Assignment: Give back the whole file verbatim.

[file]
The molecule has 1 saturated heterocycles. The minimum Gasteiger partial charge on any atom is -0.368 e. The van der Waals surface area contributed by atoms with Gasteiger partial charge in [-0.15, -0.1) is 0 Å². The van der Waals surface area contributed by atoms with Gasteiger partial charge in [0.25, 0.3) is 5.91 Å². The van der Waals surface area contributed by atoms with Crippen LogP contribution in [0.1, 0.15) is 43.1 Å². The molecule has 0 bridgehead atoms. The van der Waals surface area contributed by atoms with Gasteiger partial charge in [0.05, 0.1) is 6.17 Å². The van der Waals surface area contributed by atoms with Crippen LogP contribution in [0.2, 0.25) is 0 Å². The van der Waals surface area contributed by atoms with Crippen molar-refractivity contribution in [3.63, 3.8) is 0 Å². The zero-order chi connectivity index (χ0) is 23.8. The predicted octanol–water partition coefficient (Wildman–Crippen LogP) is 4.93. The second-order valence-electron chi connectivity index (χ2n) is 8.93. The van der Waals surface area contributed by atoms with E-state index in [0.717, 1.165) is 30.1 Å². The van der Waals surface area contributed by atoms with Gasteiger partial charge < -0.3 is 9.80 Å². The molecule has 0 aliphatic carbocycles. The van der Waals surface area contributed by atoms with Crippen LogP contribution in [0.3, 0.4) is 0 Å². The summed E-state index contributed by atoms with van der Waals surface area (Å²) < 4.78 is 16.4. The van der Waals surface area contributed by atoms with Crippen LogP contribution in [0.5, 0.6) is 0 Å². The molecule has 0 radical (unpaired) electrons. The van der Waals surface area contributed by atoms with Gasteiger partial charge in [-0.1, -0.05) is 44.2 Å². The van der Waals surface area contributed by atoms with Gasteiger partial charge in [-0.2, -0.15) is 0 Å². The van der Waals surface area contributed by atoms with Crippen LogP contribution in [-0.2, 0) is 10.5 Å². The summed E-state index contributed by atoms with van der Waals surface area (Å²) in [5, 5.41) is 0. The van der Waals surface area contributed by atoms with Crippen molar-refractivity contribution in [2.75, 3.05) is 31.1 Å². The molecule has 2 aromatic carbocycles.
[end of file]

The molecule has 1 saturated heterocycles. The minimum Gasteiger partial charge on any atom is -0.368 e. The van der Waals surface area contributed by atoms with Gasteiger partial charge in [-0.15, -0.1) is 0 Å². The van der Waals surface area contributed by atoms with Gasteiger partial charge in [0.25, 0.3) is 5.91 Å². The van der Waals surface area contributed by atoms with Crippen LogP contribution in [0.1, 0.15) is 43.1 Å². The molecule has 0 bridgehead atoms. The van der Waals surface area contributed by atoms with Gasteiger partial charge in [0.05, 0.1) is 6.17 Å². The van der Waals surface area contributed by atoms with Crippen LogP contribution in [0.2, 0.25) is 0 Å². The van der Waals surface area contributed by atoms with Crippen molar-refractivity contribution in [3.63, 3.8) is 0 Å². The zero-order chi connectivity index (χ0) is 23.8. The predicted octanol–water partition coefficient (Wildman–Crippen LogP) is 4.93. The second-order valence-electron chi connectivity index (χ2n) is 8.93. The van der Waals surface area contributed by atoms with E-state index in [0.717, 1.165) is 30.1 Å². The van der Waals surface area contributed by atoms with Gasteiger partial charge < -0.3 is 9.80 Å². The molecule has 0 aliphatic carbocycles. The van der Waals surface area contributed by atoms with Crippen LogP contribution in [0.3, 0.4) is 0 Å². The summed E-state index contributed by atoms with van der Waals surface area (Å²) < 4.78 is 16.4. The van der Waals surface area contributed by atoms with Crippen LogP contribution in [0.5, 0.6) is 0 Å². The molecule has 0 radical (unpaired) electrons. The van der Waals surface area contributed by atoms with Gasteiger partial charge in [-0.1, -0.05) is 44.2 Å². The van der Waals surface area contributed by atoms with Gasteiger partial charge in [-0.2, -0.15) is 0 Å². The van der Waals surface area contributed by atoms with Crippen LogP contribution in [-0.2, 0) is 10.5 Å². The summed E-state index contributed by atoms with van der Waals surface area (Å²) in [5, 5.41) is 0. The van der Waals surface area contributed by atoms with Crippen molar-refractivity contribution in [2.75, 3.05) is 31.1 Å². The molecule has 2 aromatic carbocycles.